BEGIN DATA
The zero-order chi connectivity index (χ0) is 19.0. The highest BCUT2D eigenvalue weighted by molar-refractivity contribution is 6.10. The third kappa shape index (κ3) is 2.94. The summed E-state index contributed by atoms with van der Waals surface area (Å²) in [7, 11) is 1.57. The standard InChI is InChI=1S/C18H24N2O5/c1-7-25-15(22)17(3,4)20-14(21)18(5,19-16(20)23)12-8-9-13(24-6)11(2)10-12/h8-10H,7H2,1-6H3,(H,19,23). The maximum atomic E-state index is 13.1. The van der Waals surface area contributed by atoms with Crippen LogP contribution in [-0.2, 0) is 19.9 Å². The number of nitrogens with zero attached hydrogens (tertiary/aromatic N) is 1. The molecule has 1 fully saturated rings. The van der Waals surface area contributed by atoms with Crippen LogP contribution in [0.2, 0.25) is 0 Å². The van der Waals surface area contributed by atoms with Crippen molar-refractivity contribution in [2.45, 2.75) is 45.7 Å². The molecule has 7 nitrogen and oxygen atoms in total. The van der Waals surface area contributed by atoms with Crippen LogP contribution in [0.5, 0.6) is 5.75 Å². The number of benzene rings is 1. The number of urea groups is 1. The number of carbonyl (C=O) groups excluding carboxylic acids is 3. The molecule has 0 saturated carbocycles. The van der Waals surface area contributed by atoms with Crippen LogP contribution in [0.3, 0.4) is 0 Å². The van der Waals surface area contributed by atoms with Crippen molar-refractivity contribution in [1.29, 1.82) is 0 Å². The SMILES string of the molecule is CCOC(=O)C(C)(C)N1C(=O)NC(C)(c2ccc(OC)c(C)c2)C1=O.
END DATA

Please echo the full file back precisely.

The zero-order chi connectivity index (χ0) is 19.0. The highest BCUT2D eigenvalue weighted by molar-refractivity contribution is 6.10. The third kappa shape index (κ3) is 2.94. The summed E-state index contributed by atoms with van der Waals surface area (Å²) in [7, 11) is 1.57. The standard InChI is InChI=1S/C18H24N2O5/c1-7-25-15(22)17(3,4)20-14(21)18(5,19-16(20)23)12-8-9-13(24-6)11(2)10-12/h8-10H,7H2,1-6H3,(H,19,23). The maximum atomic E-state index is 13.1. The van der Waals surface area contributed by atoms with Crippen LogP contribution in [-0.2, 0) is 19.9 Å². The number of nitrogens with zero attached hydrogens (tertiary/aromatic N) is 1. The molecule has 1 fully saturated rings. The van der Waals surface area contributed by atoms with Crippen LogP contribution in [0.2, 0.25) is 0 Å². The van der Waals surface area contributed by atoms with Crippen molar-refractivity contribution in [2.45, 2.75) is 45.7 Å². The molecule has 7 nitrogen and oxygen atoms in total. The van der Waals surface area contributed by atoms with Crippen LogP contribution in [0.5, 0.6) is 5.75 Å². The number of benzene rings is 1. The number of urea groups is 1. The number of carbonyl (C=O) groups excluding carboxylic acids is 3. The molecule has 0 saturated carbocycles. The van der Waals surface area contributed by atoms with Crippen LogP contribution in [0.3, 0.4) is 0 Å². The van der Waals surface area contributed by atoms with Crippen molar-refractivity contribution in [1.29, 1.82) is 0 Å². The SMILES string of the molecule is CCOC(=O)C(C)(C)N1C(=O)NC(C)(c2ccc(OC)c(C)c2)C1=O.